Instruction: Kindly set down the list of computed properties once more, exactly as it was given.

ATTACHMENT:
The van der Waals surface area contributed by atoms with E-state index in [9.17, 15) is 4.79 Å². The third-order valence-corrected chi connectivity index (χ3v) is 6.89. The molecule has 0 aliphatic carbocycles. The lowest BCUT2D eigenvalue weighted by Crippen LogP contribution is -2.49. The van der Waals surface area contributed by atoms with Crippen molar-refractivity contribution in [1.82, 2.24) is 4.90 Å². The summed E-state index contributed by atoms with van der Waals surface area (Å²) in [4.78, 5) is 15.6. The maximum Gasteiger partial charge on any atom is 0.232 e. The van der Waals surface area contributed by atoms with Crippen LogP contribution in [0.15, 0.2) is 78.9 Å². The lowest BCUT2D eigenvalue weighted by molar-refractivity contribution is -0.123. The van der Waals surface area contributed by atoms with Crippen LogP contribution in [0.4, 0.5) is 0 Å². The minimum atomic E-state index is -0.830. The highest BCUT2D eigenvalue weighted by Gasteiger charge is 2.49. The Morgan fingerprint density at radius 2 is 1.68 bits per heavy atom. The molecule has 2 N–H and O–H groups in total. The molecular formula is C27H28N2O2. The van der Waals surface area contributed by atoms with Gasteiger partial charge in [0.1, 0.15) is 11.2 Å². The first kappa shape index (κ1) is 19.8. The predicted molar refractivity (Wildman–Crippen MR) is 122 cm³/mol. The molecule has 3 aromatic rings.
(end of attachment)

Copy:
The van der Waals surface area contributed by atoms with E-state index in [9.17, 15) is 4.79 Å². The third-order valence-corrected chi connectivity index (χ3v) is 6.89. The molecule has 0 aliphatic carbocycles. The lowest BCUT2D eigenvalue weighted by Crippen LogP contribution is -2.49. The van der Waals surface area contributed by atoms with Crippen molar-refractivity contribution in [1.82, 2.24) is 4.90 Å². The summed E-state index contributed by atoms with van der Waals surface area (Å²) in [4.78, 5) is 15.6. The maximum Gasteiger partial charge on any atom is 0.232 e. The van der Waals surface area contributed by atoms with Crippen LogP contribution in [0.15, 0.2) is 78.9 Å². The lowest BCUT2D eigenvalue weighted by molar-refractivity contribution is -0.123. The van der Waals surface area contributed by atoms with Crippen LogP contribution in [0.4, 0.5) is 0 Å². The minimum atomic E-state index is -0.830. The highest BCUT2D eigenvalue weighted by Gasteiger charge is 2.49. The Morgan fingerprint density at radius 2 is 1.68 bits per heavy atom. The molecule has 2 N–H and O–H groups in total. The molecular formula is C27H28N2O2. The van der Waals surface area contributed by atoms with Gasteiger partial charge in [0.1, 0.15) is 11.2 Å². The first kappa shape index (κ1) is 19.8. The predicted molar refractivity (Wildman–Crippen MR) is 122 cm³/mol. The molecule has 3 aromatic rings.